The old lady DIES??!?#?!
Have you ever noticed that kids' songs can be a little bizarre and sometimes, quite frankly, disturbing?! Like the old lady who swallows a fly, a spider, a bird, a cat, a dog, a goat, a cow and a horse before she finally dies... Or the tailor who decided to bake his pet mouse in a pie because he *thought* he was going to die. Kinda weird and strangely confronting!
Personally, I never re-appropriate lyrics (I sing about a black sheep, my kookaburra's life is gay and my old lady dies when she swallows that fly). For me, songs give kids a chance to safely think and talk about challenging topics in age-appropriate ways.
Take the song "5 little ducks" for example... I knew a little girl who would burst into tears every time I sang that song and got up to the bit where "Poor mother duck went out one day..." all on her own because her five precious babies were missing. Well, golly gee - that IS pretty devastating - if YOUR child has ever been lost then you can relate to how terrifying that is (at this point I *could* share the story of when I lost my 2 year old son in a shopping centre, then proceeded to run about in a hysterical state until I eventually spotted him holding a balloon and eating ice-cream with the security team but that would be entirely off-topic). The point is that this little girl connected with the story being told in the song. She not only understood the mother's pain but felt it herself. Now, wouldn't the world be a better place if everyone had that level of empathy for people going though a tough time? Of course, the mother of this child could have chosen to never, ever let her little girl hear this song because it was upsetting. Instead, she chose to acknowledge her sadness and notice her empathy. I'm pretty sure that this approach will mean that this little girl (who's not quite so little any more) will go through life being OK with the fact that she is touched by other people's pain and know that this is actually a gift, not something to be ashamed of. She might just learn to carry a tissue in her pocket instead of fighting back her tears. And again, wouldn't the world be a better place if everyone was a little more like that?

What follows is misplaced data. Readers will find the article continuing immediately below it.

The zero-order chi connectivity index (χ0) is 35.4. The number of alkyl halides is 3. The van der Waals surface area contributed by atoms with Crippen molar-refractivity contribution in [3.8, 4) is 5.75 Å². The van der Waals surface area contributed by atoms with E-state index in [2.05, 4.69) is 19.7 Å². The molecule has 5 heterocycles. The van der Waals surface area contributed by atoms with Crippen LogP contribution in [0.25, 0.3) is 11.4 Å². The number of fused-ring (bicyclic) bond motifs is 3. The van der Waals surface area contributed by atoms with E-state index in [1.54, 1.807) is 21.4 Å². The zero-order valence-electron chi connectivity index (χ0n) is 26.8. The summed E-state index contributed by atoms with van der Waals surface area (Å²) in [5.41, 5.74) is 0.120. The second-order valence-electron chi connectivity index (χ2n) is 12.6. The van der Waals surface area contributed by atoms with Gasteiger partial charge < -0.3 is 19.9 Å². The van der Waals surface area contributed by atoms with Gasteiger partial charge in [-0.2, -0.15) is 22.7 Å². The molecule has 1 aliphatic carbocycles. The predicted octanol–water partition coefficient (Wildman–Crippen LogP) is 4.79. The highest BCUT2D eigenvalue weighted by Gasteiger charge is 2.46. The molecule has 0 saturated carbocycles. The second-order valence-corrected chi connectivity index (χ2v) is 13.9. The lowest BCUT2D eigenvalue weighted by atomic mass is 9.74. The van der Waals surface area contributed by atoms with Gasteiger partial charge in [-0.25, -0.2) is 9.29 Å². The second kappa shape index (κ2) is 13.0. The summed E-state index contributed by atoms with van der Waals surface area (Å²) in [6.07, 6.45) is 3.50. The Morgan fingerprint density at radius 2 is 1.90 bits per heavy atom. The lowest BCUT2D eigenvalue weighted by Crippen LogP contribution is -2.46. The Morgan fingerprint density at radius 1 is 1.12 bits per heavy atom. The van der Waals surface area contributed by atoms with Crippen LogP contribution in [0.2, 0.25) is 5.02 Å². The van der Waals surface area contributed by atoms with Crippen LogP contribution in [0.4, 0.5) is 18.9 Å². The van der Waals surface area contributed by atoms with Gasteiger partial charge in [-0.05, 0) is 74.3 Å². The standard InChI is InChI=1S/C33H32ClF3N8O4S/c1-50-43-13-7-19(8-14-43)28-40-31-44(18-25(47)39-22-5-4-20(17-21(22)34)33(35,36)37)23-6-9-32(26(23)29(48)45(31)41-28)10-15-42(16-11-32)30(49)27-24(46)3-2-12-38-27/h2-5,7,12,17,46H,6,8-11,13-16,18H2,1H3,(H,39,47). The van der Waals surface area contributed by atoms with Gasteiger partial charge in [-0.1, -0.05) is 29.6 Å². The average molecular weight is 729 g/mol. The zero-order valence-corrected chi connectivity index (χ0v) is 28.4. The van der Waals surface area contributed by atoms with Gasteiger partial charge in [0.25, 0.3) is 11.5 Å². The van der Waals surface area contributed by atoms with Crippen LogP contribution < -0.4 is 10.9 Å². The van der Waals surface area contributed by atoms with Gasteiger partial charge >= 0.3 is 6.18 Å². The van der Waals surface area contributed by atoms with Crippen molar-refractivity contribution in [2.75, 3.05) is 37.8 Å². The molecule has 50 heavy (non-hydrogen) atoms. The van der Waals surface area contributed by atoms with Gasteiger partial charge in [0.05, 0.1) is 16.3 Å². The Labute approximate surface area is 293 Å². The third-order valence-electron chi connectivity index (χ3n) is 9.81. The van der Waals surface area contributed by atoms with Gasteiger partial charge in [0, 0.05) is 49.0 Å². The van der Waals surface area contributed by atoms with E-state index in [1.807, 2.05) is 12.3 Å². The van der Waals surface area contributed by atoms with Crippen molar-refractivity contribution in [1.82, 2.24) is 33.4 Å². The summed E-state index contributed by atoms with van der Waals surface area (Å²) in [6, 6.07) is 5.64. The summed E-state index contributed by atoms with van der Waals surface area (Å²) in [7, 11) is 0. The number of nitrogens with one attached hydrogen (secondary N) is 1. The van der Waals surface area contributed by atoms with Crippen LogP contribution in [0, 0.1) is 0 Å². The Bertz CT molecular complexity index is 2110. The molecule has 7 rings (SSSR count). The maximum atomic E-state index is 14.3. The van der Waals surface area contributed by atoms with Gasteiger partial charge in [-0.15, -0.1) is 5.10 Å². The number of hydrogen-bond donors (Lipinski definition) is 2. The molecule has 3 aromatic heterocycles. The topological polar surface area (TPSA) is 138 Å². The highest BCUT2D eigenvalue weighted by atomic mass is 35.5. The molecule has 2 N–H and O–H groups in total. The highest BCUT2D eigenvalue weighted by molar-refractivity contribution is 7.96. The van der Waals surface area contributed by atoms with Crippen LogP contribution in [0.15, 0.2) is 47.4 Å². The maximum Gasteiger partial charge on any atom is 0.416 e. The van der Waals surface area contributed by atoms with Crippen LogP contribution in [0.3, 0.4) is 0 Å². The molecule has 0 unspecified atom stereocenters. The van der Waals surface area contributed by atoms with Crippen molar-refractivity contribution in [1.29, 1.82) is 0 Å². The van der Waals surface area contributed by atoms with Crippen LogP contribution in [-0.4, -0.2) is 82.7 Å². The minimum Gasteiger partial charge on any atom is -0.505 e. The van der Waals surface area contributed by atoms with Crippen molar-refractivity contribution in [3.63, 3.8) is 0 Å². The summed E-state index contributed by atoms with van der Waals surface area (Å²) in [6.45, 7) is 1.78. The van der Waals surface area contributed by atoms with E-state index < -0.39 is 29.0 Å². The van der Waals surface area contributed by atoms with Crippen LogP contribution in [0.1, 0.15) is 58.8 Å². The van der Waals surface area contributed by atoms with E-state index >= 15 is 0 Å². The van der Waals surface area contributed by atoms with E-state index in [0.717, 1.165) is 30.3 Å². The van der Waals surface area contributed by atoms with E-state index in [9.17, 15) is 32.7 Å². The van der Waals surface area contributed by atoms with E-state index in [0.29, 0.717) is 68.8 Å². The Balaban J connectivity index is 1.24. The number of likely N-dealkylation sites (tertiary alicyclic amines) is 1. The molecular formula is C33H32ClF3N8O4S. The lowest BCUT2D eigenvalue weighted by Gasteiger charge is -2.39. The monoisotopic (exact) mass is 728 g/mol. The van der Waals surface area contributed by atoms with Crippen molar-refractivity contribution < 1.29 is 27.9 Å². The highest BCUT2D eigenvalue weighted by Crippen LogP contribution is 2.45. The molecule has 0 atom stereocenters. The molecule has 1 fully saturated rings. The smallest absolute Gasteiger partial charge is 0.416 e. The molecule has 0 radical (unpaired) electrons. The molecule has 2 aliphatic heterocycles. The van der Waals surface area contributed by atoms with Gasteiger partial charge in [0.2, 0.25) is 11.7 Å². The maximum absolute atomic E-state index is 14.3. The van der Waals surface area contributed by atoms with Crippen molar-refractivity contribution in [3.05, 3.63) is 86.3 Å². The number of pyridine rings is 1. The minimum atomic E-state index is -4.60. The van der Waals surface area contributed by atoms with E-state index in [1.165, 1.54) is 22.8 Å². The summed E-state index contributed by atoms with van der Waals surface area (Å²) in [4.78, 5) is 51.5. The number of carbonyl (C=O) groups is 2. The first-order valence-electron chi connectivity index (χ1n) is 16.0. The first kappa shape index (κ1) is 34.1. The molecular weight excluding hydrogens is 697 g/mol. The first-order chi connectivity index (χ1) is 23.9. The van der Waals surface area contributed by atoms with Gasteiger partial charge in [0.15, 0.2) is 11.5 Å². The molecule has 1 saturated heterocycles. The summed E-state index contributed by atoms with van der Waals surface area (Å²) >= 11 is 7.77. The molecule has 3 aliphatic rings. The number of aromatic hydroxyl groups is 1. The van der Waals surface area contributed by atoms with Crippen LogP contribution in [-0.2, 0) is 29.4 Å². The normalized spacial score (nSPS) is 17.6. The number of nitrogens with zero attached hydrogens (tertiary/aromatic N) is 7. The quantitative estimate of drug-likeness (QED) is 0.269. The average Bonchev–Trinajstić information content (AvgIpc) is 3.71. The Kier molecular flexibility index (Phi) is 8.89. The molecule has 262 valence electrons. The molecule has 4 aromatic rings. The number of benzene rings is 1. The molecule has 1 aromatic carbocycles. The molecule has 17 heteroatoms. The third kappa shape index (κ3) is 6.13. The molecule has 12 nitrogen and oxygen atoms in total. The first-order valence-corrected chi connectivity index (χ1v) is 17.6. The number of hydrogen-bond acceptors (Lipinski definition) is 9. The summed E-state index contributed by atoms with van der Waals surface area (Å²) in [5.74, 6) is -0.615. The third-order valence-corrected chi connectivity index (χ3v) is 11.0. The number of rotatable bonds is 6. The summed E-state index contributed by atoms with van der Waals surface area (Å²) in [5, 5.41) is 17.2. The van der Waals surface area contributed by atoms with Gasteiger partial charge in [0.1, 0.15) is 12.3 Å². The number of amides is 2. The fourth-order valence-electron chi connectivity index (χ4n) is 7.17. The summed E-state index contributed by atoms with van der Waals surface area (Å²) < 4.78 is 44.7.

And what about that tailor who baked his pet mouse in a pie? Would you eat YOUR pet mouse in a pie? What about just any old mouse? Or any old chicken? Hmmm... suddenly you're having an age-appropriate discussion about food sovereignty, animal rights and ethical eating!
Songs offer a rich chance to introduce kids to words and ideas that are beyond their everyday experiences. Of course, language is powerful and I think it is important to talk about why songs have words and ideas that might not be appropriate to use in day to day life. With slightly older kids, songs give you the opportunity to talk about language and the impact it has. I like to highlight two things - firstly, that the lyrics of songs reflect their time and that the words used were acceptable in the time (e.g. Clap hands, clap hands, til daddy comes home, 'cause daddy has money and mummy has none). AND secondly to reflect on the language we use today, because in twenty years time, words and phrases that we use now will be looked back on as inappropriate. Language is powerful and song lyrics open opportunities for having important conversations.